In 2010, Katherine Billmeier — the park’s former Executive Director — wanted to focus her talent for building on the expansion of the Ronald McDonald House, and she trained me to step into her role and lead Railroad Park Foundation. She has been a friend and helper ever since.

What important lessons have you learned along the way? How have you navigated challenges before COVID?

An important point we realized early on was that in order to ensure that Railroad Park continued to be an inviting, welcoming place, we would have to program it in a way that communicated to Birmingham residents that we wanted everyone — regardless of income level, background, political leanings, whatever. We wanted to make sure that if you live in Birmingham, you know that this park is for you. We were intentional about our offerings, how we got the word out about what we were doing, and that most of our programs were free. But with a tiny staff, we couldn’t take on all of this programming ourselves, so we partnered with other nonprofits. They are our clients, but they’re also our partners! We give them a discount to host their events — whether it’s a run or a cook-off. It’s a great way to collaborate and foster that energy and spirit of community.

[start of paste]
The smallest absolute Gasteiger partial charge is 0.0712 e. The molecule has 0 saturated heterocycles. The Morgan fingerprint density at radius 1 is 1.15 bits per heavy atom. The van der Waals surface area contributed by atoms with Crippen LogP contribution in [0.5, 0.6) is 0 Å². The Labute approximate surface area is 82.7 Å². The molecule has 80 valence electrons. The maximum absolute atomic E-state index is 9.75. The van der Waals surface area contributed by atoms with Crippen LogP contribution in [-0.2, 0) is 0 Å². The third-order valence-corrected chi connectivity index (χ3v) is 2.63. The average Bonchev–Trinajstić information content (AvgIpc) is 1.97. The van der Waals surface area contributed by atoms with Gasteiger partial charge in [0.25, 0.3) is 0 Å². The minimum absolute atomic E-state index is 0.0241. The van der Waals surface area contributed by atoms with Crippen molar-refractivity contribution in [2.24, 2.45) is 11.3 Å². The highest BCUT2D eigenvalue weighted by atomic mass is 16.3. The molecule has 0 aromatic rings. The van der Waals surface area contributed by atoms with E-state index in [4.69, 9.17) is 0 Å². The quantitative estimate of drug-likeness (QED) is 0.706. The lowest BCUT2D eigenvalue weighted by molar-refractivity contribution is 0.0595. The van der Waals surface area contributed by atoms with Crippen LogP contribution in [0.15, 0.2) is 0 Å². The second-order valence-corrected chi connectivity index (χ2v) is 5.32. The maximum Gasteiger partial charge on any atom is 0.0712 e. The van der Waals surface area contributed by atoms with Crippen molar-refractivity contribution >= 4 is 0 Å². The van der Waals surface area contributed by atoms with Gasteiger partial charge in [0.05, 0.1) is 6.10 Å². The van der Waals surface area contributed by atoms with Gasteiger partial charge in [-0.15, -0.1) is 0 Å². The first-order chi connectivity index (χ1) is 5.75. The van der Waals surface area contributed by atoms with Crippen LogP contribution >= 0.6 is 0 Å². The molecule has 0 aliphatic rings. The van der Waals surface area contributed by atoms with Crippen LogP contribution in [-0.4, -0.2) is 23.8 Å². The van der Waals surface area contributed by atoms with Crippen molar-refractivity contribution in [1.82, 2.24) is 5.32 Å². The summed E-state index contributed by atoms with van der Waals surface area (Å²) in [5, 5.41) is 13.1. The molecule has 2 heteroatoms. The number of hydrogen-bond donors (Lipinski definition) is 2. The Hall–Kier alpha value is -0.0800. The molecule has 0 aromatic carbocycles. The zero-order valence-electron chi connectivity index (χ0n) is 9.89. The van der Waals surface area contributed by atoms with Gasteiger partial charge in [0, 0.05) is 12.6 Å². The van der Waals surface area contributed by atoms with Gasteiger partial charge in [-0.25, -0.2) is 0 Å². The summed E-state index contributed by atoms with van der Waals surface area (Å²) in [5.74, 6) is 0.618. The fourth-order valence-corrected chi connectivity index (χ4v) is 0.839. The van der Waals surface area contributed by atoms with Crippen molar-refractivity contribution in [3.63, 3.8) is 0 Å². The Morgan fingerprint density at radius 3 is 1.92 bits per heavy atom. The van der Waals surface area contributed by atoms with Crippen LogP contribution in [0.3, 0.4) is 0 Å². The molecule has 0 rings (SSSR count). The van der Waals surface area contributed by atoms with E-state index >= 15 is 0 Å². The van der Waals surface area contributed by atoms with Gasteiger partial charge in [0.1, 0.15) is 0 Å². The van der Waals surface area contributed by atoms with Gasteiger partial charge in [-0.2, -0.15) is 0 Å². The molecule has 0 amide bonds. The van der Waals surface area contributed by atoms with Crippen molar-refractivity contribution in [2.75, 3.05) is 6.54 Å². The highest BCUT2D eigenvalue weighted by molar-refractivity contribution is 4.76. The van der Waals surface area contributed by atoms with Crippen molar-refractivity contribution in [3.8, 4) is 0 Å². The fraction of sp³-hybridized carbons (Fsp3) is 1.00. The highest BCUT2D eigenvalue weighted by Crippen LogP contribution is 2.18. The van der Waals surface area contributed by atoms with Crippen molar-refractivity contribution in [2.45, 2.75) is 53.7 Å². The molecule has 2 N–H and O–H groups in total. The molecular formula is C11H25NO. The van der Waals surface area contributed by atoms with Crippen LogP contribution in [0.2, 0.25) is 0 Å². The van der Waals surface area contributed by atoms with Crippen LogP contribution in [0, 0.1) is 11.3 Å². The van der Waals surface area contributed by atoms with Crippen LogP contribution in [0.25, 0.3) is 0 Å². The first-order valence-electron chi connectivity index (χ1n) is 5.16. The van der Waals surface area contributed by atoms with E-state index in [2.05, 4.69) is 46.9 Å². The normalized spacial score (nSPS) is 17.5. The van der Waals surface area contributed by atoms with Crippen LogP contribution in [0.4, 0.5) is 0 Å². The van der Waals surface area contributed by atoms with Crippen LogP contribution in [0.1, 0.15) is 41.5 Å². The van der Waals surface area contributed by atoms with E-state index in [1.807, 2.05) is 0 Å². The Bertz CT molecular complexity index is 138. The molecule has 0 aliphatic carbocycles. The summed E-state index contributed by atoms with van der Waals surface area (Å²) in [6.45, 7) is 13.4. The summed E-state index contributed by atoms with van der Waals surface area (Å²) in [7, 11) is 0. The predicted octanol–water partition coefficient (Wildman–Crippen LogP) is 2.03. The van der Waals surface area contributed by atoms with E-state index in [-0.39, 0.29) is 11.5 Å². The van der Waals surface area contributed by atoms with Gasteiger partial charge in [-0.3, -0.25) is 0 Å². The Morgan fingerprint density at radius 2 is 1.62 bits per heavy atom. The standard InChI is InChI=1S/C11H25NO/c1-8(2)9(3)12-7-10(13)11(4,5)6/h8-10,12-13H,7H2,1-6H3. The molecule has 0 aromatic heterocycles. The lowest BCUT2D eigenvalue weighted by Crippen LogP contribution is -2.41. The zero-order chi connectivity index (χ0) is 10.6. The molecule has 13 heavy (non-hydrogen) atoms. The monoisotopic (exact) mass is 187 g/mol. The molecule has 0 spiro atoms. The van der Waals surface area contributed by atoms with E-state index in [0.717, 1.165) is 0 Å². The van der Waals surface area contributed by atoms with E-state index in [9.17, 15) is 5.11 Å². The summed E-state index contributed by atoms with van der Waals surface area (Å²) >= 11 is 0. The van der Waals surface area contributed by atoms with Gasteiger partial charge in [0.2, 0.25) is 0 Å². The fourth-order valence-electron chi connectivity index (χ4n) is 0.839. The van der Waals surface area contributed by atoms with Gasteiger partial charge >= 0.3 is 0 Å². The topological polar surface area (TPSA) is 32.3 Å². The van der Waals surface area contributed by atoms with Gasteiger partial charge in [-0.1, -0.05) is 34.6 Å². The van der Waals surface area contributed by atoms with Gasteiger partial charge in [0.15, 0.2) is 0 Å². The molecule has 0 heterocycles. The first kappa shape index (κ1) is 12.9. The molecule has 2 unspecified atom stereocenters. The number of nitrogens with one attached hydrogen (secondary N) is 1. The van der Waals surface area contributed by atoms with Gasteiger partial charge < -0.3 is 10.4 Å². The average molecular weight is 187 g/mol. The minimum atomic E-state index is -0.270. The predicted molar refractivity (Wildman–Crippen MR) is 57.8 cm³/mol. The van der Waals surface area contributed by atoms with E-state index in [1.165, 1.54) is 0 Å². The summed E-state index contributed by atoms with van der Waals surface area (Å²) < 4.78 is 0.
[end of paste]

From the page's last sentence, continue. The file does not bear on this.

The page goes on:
How has Railroad Park adapted in response to the past six months? What has been the silver lining?